Last month, Congress failed in their first attempt to repeal and replace the Affordable Care Act. But the fight is not yet over. President Trump vows the effort will continue, and even if Congress fails to repeal and replace, Trump has suggested he would “let Obamacare explode.”
This article discusses the ways in which citizens may be affected by repeal and replace efforts in Washington:
- A 3-year-old lawsuit threatens many health plans
- A suit filed by Republican-led House in 2014, when Barack Obama was president, challenges some of the subsidies that support private plans sold to individuals and families through the exchanges. If successful, it would leave up to 12 million people without coverage.
- Policy confusion undermines coverage
- The less clarity insurance carriers have about subsidies and whether the administration will promote 2018 enrollment, the likelier they are to leave the marketplace or increase premiums on the policies they offer.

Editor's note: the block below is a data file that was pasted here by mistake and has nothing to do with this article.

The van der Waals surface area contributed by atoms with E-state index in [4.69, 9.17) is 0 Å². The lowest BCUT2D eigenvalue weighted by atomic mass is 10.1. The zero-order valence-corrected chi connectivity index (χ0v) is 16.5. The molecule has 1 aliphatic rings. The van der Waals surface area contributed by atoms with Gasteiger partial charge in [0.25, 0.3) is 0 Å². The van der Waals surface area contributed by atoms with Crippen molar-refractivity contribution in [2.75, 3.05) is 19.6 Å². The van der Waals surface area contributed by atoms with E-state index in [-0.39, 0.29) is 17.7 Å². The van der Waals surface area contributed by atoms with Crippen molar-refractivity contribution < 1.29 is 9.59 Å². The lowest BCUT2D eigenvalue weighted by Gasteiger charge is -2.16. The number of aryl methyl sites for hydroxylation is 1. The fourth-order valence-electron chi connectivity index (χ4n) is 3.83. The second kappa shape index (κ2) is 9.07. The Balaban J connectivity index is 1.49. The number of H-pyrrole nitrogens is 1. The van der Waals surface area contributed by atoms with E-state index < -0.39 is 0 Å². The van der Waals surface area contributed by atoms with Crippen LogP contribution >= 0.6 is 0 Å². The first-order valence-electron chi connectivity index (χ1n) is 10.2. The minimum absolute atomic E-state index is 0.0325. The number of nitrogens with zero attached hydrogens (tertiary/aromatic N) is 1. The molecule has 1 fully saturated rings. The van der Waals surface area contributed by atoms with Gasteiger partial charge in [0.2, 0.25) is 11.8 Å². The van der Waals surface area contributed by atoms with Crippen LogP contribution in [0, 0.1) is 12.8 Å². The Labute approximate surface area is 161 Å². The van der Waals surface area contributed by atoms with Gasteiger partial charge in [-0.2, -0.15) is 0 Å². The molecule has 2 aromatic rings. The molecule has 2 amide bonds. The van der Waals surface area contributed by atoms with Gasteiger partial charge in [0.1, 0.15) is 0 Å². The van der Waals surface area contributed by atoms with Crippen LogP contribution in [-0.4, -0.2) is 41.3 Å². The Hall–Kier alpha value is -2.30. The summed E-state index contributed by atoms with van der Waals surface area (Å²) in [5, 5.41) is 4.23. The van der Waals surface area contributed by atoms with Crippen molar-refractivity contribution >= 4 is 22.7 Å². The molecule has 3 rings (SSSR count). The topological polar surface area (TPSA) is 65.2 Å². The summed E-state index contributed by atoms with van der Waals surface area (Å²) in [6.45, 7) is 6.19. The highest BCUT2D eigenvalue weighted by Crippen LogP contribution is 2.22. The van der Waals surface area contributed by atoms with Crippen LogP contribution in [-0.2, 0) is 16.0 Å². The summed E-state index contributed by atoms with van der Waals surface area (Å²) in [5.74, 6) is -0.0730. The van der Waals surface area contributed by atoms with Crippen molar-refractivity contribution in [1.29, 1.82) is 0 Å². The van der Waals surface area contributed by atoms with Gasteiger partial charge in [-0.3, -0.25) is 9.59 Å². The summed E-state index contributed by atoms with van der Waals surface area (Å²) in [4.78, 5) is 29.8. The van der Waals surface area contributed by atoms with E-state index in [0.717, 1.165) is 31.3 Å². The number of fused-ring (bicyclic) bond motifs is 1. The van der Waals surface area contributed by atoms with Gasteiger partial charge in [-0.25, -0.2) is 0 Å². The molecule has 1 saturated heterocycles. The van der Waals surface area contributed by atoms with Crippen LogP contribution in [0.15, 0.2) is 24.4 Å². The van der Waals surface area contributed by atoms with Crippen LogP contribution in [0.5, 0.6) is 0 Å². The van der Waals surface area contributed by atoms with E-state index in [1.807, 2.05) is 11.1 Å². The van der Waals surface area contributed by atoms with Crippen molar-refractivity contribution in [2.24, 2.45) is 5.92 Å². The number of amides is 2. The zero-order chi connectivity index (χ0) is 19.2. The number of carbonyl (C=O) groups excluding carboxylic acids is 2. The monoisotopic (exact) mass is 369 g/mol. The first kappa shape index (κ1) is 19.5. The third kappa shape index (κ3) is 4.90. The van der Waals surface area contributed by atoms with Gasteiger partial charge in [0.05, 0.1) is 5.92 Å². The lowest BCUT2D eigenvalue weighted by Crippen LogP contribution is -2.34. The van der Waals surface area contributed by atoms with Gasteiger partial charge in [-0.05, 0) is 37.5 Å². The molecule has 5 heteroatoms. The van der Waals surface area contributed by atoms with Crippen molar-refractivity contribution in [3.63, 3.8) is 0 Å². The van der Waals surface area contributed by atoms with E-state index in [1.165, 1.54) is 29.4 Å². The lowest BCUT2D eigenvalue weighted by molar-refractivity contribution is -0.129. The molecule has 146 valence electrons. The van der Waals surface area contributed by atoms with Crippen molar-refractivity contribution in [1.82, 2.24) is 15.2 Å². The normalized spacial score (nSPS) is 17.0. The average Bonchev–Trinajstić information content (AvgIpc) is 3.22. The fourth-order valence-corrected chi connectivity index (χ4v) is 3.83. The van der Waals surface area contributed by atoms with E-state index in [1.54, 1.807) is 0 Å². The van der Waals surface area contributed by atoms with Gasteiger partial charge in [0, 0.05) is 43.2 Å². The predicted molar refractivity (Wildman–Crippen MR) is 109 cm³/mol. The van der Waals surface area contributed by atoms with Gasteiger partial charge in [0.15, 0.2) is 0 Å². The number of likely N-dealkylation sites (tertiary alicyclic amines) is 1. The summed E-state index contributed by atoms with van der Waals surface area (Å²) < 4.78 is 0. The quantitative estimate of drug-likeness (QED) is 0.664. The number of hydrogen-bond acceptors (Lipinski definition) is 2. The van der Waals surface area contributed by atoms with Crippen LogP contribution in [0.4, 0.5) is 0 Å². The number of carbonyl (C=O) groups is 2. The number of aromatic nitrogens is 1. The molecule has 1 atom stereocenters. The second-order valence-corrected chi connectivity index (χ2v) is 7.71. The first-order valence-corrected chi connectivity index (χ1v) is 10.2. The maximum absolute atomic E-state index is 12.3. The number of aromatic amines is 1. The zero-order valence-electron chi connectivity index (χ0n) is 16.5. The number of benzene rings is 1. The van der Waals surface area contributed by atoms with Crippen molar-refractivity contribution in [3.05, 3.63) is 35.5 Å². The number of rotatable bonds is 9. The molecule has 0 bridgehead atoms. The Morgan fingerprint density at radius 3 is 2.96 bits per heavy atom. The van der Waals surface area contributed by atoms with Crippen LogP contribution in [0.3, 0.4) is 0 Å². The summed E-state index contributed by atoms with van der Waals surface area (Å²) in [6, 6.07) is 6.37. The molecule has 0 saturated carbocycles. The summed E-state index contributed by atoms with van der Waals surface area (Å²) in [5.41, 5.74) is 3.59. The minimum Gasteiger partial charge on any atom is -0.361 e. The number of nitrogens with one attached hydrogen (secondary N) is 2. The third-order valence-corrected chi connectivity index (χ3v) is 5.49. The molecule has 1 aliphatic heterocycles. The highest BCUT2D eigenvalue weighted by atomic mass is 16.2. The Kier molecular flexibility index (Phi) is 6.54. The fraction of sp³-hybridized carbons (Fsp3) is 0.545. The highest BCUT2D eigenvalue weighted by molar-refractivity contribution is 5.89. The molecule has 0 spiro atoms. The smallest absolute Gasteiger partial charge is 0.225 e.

- Democrats say Republicans are sabotaging Obamacare
- Shortly after taking office, President Trump ceased all advertising designed to maximize enrollment in the marketplace plans. He then said the individual mandate may no longer be enforced, which would cause more hikes in premiums and exits by insurers.
- Trump officials will move to roll back ACA coverage if Congress doesn’t repeal
- The Department of Health and Human Services could eliminate coverage for birth control or maternity care.
- Medicaid coverage for people with low incomes could shrink
- Overhaul Medicare for seniors
- Job-based coverage could become less generous